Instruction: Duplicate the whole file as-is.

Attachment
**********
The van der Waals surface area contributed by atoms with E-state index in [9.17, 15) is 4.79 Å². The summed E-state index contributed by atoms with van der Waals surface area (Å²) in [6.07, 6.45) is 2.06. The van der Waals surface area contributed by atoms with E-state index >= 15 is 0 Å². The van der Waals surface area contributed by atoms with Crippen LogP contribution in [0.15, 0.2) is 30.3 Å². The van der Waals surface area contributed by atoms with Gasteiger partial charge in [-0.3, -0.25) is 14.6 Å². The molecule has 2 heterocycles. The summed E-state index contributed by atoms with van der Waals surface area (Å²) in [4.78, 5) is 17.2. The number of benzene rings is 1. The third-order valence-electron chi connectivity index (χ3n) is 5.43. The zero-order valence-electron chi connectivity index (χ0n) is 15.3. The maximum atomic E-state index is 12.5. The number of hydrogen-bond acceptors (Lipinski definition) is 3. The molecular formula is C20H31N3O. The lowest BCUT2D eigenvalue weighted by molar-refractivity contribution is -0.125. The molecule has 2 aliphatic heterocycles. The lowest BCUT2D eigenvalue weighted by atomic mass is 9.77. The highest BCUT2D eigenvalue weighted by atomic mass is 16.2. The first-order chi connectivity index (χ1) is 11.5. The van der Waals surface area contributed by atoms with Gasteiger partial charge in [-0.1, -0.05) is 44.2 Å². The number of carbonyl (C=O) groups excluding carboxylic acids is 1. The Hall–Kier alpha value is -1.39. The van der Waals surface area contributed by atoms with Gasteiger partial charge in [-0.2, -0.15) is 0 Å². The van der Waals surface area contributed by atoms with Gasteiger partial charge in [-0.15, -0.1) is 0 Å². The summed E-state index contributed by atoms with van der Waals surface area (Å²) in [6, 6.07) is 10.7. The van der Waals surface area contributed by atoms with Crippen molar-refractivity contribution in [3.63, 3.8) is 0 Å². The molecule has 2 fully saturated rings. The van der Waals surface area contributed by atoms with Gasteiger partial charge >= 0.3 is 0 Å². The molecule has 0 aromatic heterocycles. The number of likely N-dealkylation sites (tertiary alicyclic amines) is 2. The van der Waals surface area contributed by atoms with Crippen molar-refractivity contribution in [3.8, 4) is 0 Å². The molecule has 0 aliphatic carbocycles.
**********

The van der Waals surface area contributed by atoms with E-state index in [9.17, 15) is 4.79 Å². The summed E-state index contributed by atoms with van der Waals surface area (Å²) in [6.07, 6.45) is 2.06. The van der Waals surface area contributed by atoms with E-state index >= 15 is 0 Å². The van der Waals surface area contributed by atoms with Crippen LogP contribution in [0.15, 0.2) is 30.3 Å². The van der Waals surface area contributed by atoms with Gasteiger partial charge in [-0.3, -0.25) is 14.6 Å². The molecule has 2 heterocycles. The summed E-state index contributed by atoms with van der Waals surface area (Å²) in [4.78, 5) is 17.2. The number of benzene rings is 1. The third-order valence-electron chi connectivity index (χ3n) is 5.43. The zero-order valence-electron chi connectivity index (χ0n) is 15.3. The maximum atomic E-state index is 12.5. The number of hydrogen-bond acceptors (Lipinski definition) is 3. The molecular formula is C20H31N3O. The lowest BCUT2D eigenvalue weighted by molar-refractivity contribution is -0.125. The molecule has 2 aliphatic heterocycles. The lowest BCUT2D eigenvalue weighted by atomic mass is 9.77. The highest BCUT2D eigenvalue weighted by atomic mass is 16.2. The first-order chi connectivity index (χ1) is 11.5. The van der Waals surface area contributed by atoms with Gasteiger partial charge in [-0.1, -0.05) is 44.2 Å². The number of carbonyl (C=O) groups excluding carboxylic acids is 1. The Hall–Kier alpha value is -1.39. The van der Waals surface area contributed by atoms with Gasteiger partial charge in [-0.2, -0.15) is 0 Å². The van der Waals surface area contributed by atoms with Gasteiger partial charge in [-0.15, -0.1) is 0 Å². The summed E-state index contributed by atoms with van der Waals surface area (Å²) in [6, 6.07) is 10.7. The van der Waals surface area contributed by atoms with Crippen molar-refractivity contribution in [3.63, 3.8) is 0 Å². The molecule has 2 fully saturated rings. The van der Waals surface area contributed by atoms with Gasteiger partial charge >= 0.3 is 0 Å². The molecule has 0 aromatic heterocycles. The number of likely N-dealkylation sites (tertiary alicyclic amines) is 2. The van der Waals surface area contributed by atoms with Crippen molar-refractivity contribution in [3.8, 4) is 0 Å². The molecule has 0 aliphatic carbocycles.